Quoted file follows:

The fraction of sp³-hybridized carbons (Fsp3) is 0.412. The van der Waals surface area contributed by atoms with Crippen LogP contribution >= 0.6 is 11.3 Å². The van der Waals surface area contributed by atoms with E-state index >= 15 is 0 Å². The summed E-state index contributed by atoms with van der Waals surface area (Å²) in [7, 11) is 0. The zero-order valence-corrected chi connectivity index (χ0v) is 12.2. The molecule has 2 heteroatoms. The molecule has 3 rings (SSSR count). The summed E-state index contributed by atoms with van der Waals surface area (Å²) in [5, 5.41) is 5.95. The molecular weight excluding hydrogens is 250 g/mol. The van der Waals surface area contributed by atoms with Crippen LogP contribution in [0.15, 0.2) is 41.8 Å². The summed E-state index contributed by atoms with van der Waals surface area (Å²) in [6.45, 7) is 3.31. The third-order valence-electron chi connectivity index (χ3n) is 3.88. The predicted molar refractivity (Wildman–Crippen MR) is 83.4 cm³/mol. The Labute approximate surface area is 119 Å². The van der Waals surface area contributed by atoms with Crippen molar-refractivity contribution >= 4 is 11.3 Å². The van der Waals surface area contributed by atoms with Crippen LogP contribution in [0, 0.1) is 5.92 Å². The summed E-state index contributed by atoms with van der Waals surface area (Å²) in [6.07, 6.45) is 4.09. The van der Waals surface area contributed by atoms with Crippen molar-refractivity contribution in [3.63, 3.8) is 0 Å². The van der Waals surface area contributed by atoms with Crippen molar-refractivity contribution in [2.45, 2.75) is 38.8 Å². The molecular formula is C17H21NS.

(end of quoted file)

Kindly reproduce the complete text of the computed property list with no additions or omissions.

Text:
The fraction of sp³-hybridized carbons (Fsp3) is 0.412. The van der Waals surface area contributed by atoms with Crippen LogP contribution >= 0.6 is 11.3 Å². The van der Waals surface area contributed by atoms with E-state index >= 15 is 0 Å². The summed E-state index contributed by atoms with van der Waals surface area (Å²) in [7, 11) is 0. The zero-order valence-corrected chi connectivity index (χ0v) is 12.2. The molecule has 2 heteroatoms. The molecule has 3 rings (SSSR count). The summed E-state index contributed by atoms with van der Waals surface area (Å²) in [5, 5.41) is 5.95. The molecular weight excluding hydrogens is 250 g/mol. The van der Waals surface area contributed by atoms with Crippen LogP contribution in [0.15, 0.2) is 41.8 Å². The summed E-state index contributed by atoms with van der Waals surface area (Å²) in [6.45, 7) is 3.31. The third-order valence-electron chi connectivity index (χ3n) is 3.88. The predicted molar refractivity (Wildman–Crippen MR) is 83.4 cm³/mol. The Labute approximate surface area is 119 Å². The van der Waals surface area contributed by atoms with Crippen molar-refractivity contribution >= 4 is 11.3 Å². The van der Waals surface area contributed by atoms with Crippen LogP contribution in [0, 0.1) is 5.92 Å². The summed E-state index contributed by atoms with van der Waals surface area (Å²) in [6.07, 6.45) is 4.09. The van der Waals surface area contributed by atoms with Crippen molar-refractivity contribution in [3.63, 3.8) is 0 Å². The van der Waals surface area contributed by atoms with Crippen molar-refractivity contribution in [2.45, 2.75) is 38.8 Å². The molecular formula is C17H21NS.